Matthew Erman hits a stride as a writer, not settling for shock and awe to propel a story. It’s been true in the past, but the front & center fact in Witchblood is that the small moments, the banter between people who should NEVER be left alone in a room together, is a huge factor in this title’s success. Another is that Erman doesn’t take the easy road, writing about a group of best friends, people perfectly suited for a task and who enjoy each other’s company. This book goes in the complete opposite direction, driving mortal enemies together and forcing them to- at first- cooperate for the greater good and-eventually- growing to respect each other. I didn’t say like each other, cuz that’s gonna be pushing it for some of these people.

Another great benchmark that Erman hits is in the introduction of his “bad guys”. At first glance, they’re not an unpleasant group of people. Sure, they’re out to alter the course of humanity by putting vampires on top of the food chain in a major way, but other than that…

As the story moves back and forth, focusing first on Yonna & her band of Scoobies, and then on Paxton and the Hounds of Love, Erman makes the transitions pretty painless. Even better, I didn’t mind spending time with the Vampire biker horde. I thought they were a hoot.

All Erman’s pretty words, alone, amount to only a portion of the comicbook equation. Another, and in this case awesome, part of the puzzle is the work of Lisa Sterle. At first glance, you might not look at Sterle’s artistic style and say, “Ooooooh, horror!” After reading Long Lost and Submerged, I’ve gotten used to the dichotomy that is artist Lisa Sterle. Her work almost looks like it’d be a little soft, maybe too light for this kind of story. And if you thought any of that, you’d be wrong, especially with Witchblood’s overall tone. With an emphasis on extended family… extremely dysfunctional extended family… the supernatural violence and horror aspects are shuffled into the background. Until they aren’t, and then Sterle’s work goes into overdrive as she captures all the intensity of the action. More important, Sterle puts all the personality you could hope for into the character designs, and the settings are- sorry- out of this world. Let’s be honest, when part of the story is set in a place called “San Sangre, city of blood, faith, and bad vibes” I think it’s important that the visuals are done right.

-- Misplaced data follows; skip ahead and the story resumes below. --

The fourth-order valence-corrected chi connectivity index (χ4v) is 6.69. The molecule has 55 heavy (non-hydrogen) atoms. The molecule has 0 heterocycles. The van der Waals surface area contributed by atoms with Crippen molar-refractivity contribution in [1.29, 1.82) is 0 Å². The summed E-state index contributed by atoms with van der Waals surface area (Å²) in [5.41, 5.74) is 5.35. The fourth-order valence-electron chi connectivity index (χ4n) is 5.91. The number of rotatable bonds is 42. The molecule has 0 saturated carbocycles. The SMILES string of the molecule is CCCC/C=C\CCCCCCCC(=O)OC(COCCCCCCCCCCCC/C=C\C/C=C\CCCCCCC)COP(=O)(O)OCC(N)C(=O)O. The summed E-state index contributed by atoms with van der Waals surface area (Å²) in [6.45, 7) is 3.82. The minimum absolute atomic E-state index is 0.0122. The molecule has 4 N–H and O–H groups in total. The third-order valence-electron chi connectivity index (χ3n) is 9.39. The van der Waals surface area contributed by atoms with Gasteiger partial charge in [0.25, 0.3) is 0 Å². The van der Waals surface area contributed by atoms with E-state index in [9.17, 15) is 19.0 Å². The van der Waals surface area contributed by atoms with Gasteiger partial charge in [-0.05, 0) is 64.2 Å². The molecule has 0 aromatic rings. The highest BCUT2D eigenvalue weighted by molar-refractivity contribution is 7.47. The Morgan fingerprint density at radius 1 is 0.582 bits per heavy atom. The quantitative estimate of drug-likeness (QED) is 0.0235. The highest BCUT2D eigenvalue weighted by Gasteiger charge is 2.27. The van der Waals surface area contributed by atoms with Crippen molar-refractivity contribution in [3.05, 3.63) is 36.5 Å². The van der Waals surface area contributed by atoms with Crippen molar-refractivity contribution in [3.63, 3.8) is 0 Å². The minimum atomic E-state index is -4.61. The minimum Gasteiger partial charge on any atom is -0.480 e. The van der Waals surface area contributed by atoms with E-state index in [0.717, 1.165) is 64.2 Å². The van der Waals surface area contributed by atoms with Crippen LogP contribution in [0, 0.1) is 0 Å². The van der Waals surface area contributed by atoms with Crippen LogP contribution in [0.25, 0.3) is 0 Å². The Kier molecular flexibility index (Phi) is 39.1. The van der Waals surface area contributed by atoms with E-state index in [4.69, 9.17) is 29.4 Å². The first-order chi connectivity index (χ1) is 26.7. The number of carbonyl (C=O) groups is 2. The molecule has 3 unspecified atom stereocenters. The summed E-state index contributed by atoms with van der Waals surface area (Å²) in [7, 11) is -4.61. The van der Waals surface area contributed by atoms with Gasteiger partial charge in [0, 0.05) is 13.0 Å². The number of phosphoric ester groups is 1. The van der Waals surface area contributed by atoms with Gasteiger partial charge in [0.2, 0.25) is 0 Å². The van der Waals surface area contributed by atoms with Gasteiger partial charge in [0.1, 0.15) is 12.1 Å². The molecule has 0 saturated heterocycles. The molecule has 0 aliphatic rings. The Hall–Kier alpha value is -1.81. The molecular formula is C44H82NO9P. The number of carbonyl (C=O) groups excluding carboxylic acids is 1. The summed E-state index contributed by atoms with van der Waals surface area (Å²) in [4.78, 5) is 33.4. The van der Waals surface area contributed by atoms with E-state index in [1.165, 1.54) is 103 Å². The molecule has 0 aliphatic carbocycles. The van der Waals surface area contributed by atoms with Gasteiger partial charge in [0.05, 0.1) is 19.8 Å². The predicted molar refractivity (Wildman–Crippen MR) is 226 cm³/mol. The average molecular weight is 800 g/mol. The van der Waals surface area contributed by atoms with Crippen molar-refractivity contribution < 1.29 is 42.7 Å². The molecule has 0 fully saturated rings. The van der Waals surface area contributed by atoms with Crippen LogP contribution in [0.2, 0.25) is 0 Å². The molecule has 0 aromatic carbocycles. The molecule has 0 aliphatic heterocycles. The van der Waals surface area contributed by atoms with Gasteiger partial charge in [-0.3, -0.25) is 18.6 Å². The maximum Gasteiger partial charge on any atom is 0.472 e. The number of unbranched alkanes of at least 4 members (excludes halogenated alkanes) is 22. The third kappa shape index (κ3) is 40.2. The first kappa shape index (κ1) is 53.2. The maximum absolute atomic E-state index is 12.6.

With all this talk about setting and tone, it’s really going to be important to mention the efforts of Gab Contreras. Where Sterle’s work has a lighter, almost cartoonish vibe to it, Contreras’s palettes are subdued where they need to be, dingy where they should be, and downright tripping balls when they have to be. The use of color in conjunction with an artist’s lines is a huge piece of the work, and can completely upend the feel an artist is working toward. Rather than knocking the story off course, Gab Contreras is on point and her work keeps everything in tune.

While there are moments that might get lost in the fast-paced dialogue and quick stepping storyline, Witchblood is a comic to be read and enjoyed. By the time you’re through the first issue, you’re onboard with the characters and their mission, enjoying the ride even if you’re not always able to follow a conversation from start to finish. It all makes sense by the end of the page and the trip is well worth the effort it might take some to follow along.

Final Score: 11/13